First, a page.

Four prototypes were successfully tested (approximately 400 flight hours), but from a commercial point of view, the company did not achieve the corresponding success. There were many technological, governmental, geographical, and even legal limitations that culminated in the use of the acquired knowledge for the development of another company; this time, automated effluent treatment with remote control and monitoring. 


The Hydra System was conceived by the company Acqualan with the aim of using automation and telecommunications technologies to optimize the operational services of water supply systems and effluent treatment. 

The idea was to distribute compact modular treatment stations throughout the city (dozens or even hundreds) that could be operated and monitored remotely.

This project was much simpler than Helix since the remote stations were much less complex and had a lower operating dynamic. The company built its prototype on a beach, and the operation and control were located in a neighbourhood about 30 km away. 

The treatment units had Programmable Logic Controllers (PLCs) that performed the interface between sensors and actuators. The station reported its status by dial-up to the monitoring center in the event of a predetermined event, alarm, power failure, or programmed time.

Again, my main task was to assist in the construction of the graphical interface for the supervision and control of the units, as well as to translate technological issues for the public, write manuals, and informational documents.

The operating interface was written in C using the NCurses Library. In addition, a non-interactive interface in an HTML browser provided monitoring information for technicians.

About HYDRA UX/UI design

The graphical representation was very literal and tried to be as faithful as possible to the functioning diagram, so that the operator could clearly understand what was happening.

The company's website, in which I also participated in development, showed performance graphs and water analysis updated once a day for end-users. 

Currently, I think that UX research before the start of the project and usability tests should be done, in addition to responsiveness (nowadays, it is easy to imagine monitoring and control carried out through a tablet or smartphone). 

TĪMA interface

A Berlin-based start-up called mergedK has developed a product for the electrical sector called Tīma GPS Master Clock. The equipment uses the time signal provided by GPS satellites to provide a time reference for the interconnected electrical system.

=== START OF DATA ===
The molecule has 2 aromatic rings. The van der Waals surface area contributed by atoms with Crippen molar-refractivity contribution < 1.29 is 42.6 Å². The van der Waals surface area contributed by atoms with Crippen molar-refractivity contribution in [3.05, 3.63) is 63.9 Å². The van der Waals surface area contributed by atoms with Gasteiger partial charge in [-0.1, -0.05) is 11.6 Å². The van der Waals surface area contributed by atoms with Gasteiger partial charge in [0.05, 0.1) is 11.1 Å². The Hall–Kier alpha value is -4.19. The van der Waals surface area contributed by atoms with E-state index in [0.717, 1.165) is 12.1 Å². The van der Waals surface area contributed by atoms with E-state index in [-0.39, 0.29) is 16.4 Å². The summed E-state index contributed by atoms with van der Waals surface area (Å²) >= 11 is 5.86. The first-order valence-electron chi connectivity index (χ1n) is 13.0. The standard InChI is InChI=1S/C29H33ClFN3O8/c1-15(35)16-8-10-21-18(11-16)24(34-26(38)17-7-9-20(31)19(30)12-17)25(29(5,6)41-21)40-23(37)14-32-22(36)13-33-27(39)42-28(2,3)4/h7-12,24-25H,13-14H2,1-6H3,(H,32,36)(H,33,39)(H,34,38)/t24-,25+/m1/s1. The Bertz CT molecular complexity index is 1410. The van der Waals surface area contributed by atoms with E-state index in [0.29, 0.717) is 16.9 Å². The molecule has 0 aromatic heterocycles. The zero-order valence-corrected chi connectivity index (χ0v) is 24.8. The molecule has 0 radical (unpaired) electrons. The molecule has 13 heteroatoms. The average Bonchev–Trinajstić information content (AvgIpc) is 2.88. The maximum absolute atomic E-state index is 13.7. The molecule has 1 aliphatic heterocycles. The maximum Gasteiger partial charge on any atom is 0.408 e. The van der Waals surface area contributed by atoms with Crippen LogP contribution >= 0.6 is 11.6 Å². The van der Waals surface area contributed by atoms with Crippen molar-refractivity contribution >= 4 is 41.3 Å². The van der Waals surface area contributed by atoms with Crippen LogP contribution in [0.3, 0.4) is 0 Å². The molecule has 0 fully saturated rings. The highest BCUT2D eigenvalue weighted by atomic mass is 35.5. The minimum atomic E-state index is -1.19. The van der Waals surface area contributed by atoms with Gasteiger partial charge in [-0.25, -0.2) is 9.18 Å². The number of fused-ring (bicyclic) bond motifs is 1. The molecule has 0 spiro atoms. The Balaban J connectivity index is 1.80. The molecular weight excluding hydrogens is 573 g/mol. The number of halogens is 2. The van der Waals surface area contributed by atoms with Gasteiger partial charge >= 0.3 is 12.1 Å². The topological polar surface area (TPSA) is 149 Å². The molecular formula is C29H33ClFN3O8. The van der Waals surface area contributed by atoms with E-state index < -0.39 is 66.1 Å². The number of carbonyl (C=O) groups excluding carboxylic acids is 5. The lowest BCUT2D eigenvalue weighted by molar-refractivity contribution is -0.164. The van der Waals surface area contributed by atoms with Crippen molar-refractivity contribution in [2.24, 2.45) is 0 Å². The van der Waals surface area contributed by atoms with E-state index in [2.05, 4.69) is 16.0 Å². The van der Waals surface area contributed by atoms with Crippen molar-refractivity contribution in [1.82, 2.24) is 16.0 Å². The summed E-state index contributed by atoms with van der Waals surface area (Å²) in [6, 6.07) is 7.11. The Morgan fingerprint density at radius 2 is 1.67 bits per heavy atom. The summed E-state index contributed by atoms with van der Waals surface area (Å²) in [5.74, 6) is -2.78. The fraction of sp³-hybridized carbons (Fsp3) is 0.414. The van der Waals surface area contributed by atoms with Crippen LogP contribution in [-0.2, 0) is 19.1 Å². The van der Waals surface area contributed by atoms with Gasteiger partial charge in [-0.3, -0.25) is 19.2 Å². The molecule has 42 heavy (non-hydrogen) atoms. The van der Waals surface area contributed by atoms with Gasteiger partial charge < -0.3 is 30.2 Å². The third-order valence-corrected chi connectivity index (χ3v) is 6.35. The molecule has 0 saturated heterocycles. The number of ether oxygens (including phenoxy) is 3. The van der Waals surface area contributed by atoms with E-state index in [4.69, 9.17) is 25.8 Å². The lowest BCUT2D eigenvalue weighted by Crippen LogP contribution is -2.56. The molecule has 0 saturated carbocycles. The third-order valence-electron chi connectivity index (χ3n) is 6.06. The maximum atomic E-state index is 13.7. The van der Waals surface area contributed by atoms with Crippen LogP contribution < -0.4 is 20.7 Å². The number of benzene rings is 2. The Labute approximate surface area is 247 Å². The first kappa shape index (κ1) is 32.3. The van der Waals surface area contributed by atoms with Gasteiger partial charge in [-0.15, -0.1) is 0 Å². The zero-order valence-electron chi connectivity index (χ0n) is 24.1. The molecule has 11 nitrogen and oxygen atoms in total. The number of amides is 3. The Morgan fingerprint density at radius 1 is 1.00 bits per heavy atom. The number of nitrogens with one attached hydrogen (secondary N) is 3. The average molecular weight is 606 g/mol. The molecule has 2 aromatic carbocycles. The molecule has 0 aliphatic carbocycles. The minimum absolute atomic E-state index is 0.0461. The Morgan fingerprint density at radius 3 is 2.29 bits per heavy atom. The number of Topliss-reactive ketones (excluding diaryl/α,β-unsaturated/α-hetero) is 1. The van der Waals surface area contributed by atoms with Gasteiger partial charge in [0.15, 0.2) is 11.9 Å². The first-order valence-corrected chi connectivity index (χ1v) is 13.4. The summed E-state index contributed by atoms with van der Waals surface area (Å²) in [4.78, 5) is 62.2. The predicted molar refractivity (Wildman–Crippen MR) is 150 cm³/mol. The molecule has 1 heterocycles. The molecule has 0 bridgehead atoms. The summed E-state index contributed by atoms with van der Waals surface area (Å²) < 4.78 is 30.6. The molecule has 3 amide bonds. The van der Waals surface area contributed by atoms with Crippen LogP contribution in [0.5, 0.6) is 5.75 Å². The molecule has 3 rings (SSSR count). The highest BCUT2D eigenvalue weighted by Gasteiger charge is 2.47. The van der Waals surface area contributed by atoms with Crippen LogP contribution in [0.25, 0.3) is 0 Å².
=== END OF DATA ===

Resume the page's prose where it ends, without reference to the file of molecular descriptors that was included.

I participated in the development of the web interface for equipment configuration. I was also responsible for the visual identity, reflected in the design of the front panel, website, manuals, and promotional material. 

Additionally, I wrote internal use software for automation of adhesive label generation, reflecting the varied configurations (due to made-to-order) for each model.

The Master Clock has an embedded Linux-based system and can be configured by uploading a text file. But, to make parametrisation more accessible to installation technicians, we developed a web interface that used Flask as a server and parameters could be changed on a screen generated with HTML and Javascript. Real-time monitoring used the MQTT protocol.

About TĪMA UX/UI design

Once again, the entire screen design took into consideration mainly information architecture, grouping similar functions and opening screens according to parameter details. 

No usability research was conducted, although user feedback was spontaneously positive. 

I'm sure that more in-depth UX Design knowledge would have contributed significantly to this development, especially in testing and research. Visual prototyping tools like Figma would have been really valuable. 

MORe UX Design

In 2021, a Brazilian University hired me to teach a UX Design course in a postgraduate discipline. I did what I always do in these cases; conducted extensive research, bought and studied several books, compiled and translated everything in a structured and friendly way. 

In 6 hours of course, I was able to build an overview of the main concepts and ideas and reach the current state-of-the-art. 

The course was very well received, to the point that another University hired me for a more in-depth module; this time with more technical information.


Despite only now deciding to change careers, as you can see, I've been working with interfaces and have been interested in the subject for many years.

The knowledge acquired over the years will certainly be of great value for future projects, where the most appropriate methods and tools can be applied.